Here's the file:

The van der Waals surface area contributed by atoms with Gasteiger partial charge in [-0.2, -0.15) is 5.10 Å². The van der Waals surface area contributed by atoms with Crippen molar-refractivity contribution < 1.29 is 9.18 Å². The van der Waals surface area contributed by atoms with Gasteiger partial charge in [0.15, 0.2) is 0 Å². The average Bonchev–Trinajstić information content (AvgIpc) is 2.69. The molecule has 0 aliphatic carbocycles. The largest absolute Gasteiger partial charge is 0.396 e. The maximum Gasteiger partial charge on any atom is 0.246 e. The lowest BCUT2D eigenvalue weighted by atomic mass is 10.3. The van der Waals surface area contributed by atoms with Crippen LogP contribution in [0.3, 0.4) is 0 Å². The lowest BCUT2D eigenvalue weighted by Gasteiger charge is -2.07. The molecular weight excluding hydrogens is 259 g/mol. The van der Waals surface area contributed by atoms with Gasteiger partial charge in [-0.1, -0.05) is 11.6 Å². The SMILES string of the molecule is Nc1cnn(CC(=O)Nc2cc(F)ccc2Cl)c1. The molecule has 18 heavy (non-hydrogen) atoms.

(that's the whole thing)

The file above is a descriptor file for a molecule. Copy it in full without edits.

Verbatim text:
The van der Waals surface area contributed by atoms with Gasteiger partial charge in [-0.2, -0.15) is 5.10 Å². The van der Waals surface area contributed by atoms with Crippen molar-refractivity contribution < 1.29 is 9.18 Å². The van der Waals surface area contributed by atoms with Gasteiger partial charge in [0.15, 0.2) is 0 Å². The average Bonchev–Trinajstić information content (AvgIpc) is 2.69. The molecule has 0 aliphatic carbocycles. The largest absolute Gasteiger partial charge is 0.396 e. The maximum Gasteiger partial charge on any atom is 0.246 e. The lowest BCUT2D eigenvalue weighted by atomic mass is 10.3. The van der Waals surface area contributed by atoms with Crippen LogP contribution in [0.3, 0.4) is 0 Å². The lowest BCUT2D eigenvalue weighted by Gasteiger charge is -2.07. The molecular weight excluding hydrogens is 259 g/mol. The van der Waals surface area contributed by atoms with Gasteiger partial charge in [-0.1, -0.05) is 11.6 Å². The SMILES string of the molecule is Nc1cnn(CC(=O)Nc2cc(F)ccc2Cl)c1. The molecule has 18 heavy (non-hydrogen) atoms.